Worldwide variation in prevalence of symptoms of asthma, allergic rhinoconjunctivitis, and atopic eczema: ISAAC

The International Study of Asthma and Allergies in Childhood (ISAAC) Steering Committee

Background: Systematic international comparisons of the prevalences of asthma and other allergic disorders in children are needed for better understanding of their global epidemiology, to generate new hypotheses, and to assess existing hypotheses of possible causes. We investigated worldwide prevalence of asthma, allergic rhinoconjunctivitis, and atopic eczema.

Methods: We studied 463 801 children aged 13-14 years in 155 collaborating centres in 56 countries. Children self-reported, through one-page questionnaires, symptoms of these three atopic disorders. In 99 centres in 42 countries, a video asthma questionnaire was also used for 304 796 children.

Results: We found differences of between 20-fold and 60-fold between centres in the prevalence of symptoms of asthma, allergic rhinoconjunctivitis, and atopic eczema, with four-fold to 12-fold variations between the 10th and 90th percentiles for the different disorders. For asthma symptoms, the highest 12-month prevalences were from centres in the UK, Australia, New Zealand, and Republic of Ireland, followed by most centres in North, Central, and South America; the lowest prevalences were from centres in several Eastern European countries, Indonesia, Greece, China, Taiwan, Uzbekistan, India, and Ethiopia. For allergic rhinoconjunctivitis, the centres with the highest prevalences were scattered across the world. The centres with the lowest prevalences were similar to those for asthma symptoms. For atopic eczema, the highest prevalences came from scattered centres, including some from Scandinavia and Africa that were not among centres with the highest asthma prevalences; the lowest prevalence rates of atopic eczema were similar in centres, as for asthma symptoms.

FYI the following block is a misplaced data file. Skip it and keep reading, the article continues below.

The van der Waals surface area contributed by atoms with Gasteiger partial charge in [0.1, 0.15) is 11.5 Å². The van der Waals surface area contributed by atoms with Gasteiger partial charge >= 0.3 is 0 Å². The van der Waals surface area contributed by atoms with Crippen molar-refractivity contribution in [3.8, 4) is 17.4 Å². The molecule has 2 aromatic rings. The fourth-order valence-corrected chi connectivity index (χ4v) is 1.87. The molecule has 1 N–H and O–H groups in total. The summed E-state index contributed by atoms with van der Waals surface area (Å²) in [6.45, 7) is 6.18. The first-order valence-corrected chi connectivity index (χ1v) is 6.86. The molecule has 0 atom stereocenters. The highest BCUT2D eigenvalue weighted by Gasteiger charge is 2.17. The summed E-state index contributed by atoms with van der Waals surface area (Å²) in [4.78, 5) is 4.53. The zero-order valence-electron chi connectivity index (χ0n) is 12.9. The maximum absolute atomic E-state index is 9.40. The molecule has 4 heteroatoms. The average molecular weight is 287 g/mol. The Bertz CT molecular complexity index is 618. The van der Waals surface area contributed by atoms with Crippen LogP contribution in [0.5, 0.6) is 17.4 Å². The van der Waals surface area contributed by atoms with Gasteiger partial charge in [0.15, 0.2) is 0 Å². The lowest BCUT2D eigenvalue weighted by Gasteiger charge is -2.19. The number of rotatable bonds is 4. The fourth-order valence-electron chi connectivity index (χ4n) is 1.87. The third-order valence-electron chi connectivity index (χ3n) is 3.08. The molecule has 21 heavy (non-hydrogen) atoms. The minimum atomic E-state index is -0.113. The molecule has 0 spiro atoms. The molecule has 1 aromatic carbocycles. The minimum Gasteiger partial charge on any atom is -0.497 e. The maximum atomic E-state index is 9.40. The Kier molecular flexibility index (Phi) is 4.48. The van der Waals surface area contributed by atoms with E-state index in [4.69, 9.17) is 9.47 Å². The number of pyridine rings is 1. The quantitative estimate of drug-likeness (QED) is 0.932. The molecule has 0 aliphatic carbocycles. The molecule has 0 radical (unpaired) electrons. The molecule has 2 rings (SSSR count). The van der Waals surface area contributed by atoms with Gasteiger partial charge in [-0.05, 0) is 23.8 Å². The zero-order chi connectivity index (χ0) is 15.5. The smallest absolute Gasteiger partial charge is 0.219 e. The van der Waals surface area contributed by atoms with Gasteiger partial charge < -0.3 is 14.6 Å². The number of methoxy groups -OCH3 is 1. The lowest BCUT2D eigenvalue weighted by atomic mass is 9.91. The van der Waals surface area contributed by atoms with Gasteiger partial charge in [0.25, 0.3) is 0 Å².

Conclusions: The variation in the prevalences of asthma, allergic rhinoconjunctivitis, and atopic-eczema symptoms is striking between different centres throughout the world. These findings will form the basis of further studies to investigate factors that potentially lead to these international patterns.

Lancet 1998; 351: 1225-32

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